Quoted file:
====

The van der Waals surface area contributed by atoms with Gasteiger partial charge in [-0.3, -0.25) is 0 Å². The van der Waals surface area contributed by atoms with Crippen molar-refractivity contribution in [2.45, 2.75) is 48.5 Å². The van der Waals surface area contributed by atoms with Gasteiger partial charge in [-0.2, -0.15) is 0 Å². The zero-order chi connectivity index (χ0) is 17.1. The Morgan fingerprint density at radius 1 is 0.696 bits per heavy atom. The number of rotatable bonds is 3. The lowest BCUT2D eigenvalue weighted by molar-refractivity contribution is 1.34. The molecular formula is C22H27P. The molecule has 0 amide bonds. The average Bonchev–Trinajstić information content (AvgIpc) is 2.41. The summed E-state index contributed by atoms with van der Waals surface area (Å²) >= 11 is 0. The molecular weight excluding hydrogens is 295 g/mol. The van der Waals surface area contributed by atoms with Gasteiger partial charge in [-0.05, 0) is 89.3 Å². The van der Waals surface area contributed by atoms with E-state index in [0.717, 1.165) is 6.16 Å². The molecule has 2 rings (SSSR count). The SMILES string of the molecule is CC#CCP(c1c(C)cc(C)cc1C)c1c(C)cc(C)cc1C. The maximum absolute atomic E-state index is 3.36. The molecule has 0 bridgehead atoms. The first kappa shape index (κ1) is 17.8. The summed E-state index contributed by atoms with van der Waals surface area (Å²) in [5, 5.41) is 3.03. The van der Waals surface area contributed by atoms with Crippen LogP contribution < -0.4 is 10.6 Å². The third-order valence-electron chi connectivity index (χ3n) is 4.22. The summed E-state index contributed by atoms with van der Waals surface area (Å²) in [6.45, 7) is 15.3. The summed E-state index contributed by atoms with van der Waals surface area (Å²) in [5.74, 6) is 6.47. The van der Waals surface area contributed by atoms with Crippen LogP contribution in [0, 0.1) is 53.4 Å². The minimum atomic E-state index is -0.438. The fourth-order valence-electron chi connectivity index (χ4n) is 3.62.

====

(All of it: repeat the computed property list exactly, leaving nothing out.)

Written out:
The van der Waals surface area contributed by atoms with Gasteiger partial charge in [-0.3, -0.25) is 0 Å². The van der Waals surface area contributed by atoms with Crippen molar-refractivity contribution in [2.45, 2.75) is 48.5 Å². The van der Waals surface area contributed by atoms with Gasteiger partial charge in [-0.2, -0.15) is 0 Å². The zero-order chi connectivity index (χ0) is 17.1. The Morgan fingerprint density at radius 1 is 0.696 bits per heavy atom. The number of rotatable bonds is 3. The lowest BCUT2D eigenvalue weighted by molar-refractivity contribution is 1.34. The molecular formula is C22H27P. The molecule has 0 amide bonds. The average Bonchev–Trinajstić information content (AvgIpc) is 2.41. The summed E-state index contributed by atoms with van der Waals surface area (Å²) >= 11 is 0. The molecular weight excluding hydrogens is 295 g/mol. The van der Waals surface area contributed by atoms with Gasteiger partial charge in [-0.05, 0) is 89.3 Å². The van der Waals surface area contributed by atoms with E-state index in [0.717, 1.165) is 6.16 Å². The molecule has 2 rings (SSSR count). The SMILES string of the molecule is CC#CCP(c1c(C)cc(C)cc1C)c1c(C)cc(C)cc1C. The maximum absolute atomic E-state index is 3.36. The molecule has 0 bridgehead atoms. The first kappa shape index (κ1) is 17.8. The summed E-state index contributed by atoms with van der Waals surface area (Å²) in [5, 5.41) is 3.03. The van der Waals surface area contributed by atoms with Crippen LogP contribution < -0.4 is 10.6 Å². The third-order valence-electron chi connectivity index (χ3n) is 4.22. The summed E-state index contributed by atoms with van der Waals surface area (Å²) in [6.45, 7) is 15.3. The summed E-state index contributed by atoms with van der Waals surface area (Å²) in [5.74, 6) is 6.47. The van der Waals surface area contributed by atoms with Crippen LogP contribution in [0, 0.1) is 53.4 Å². The minimum atomic E-state index is -0.438. The fourth-order valence-electron chi connectivity index (χ4n) is 3.62.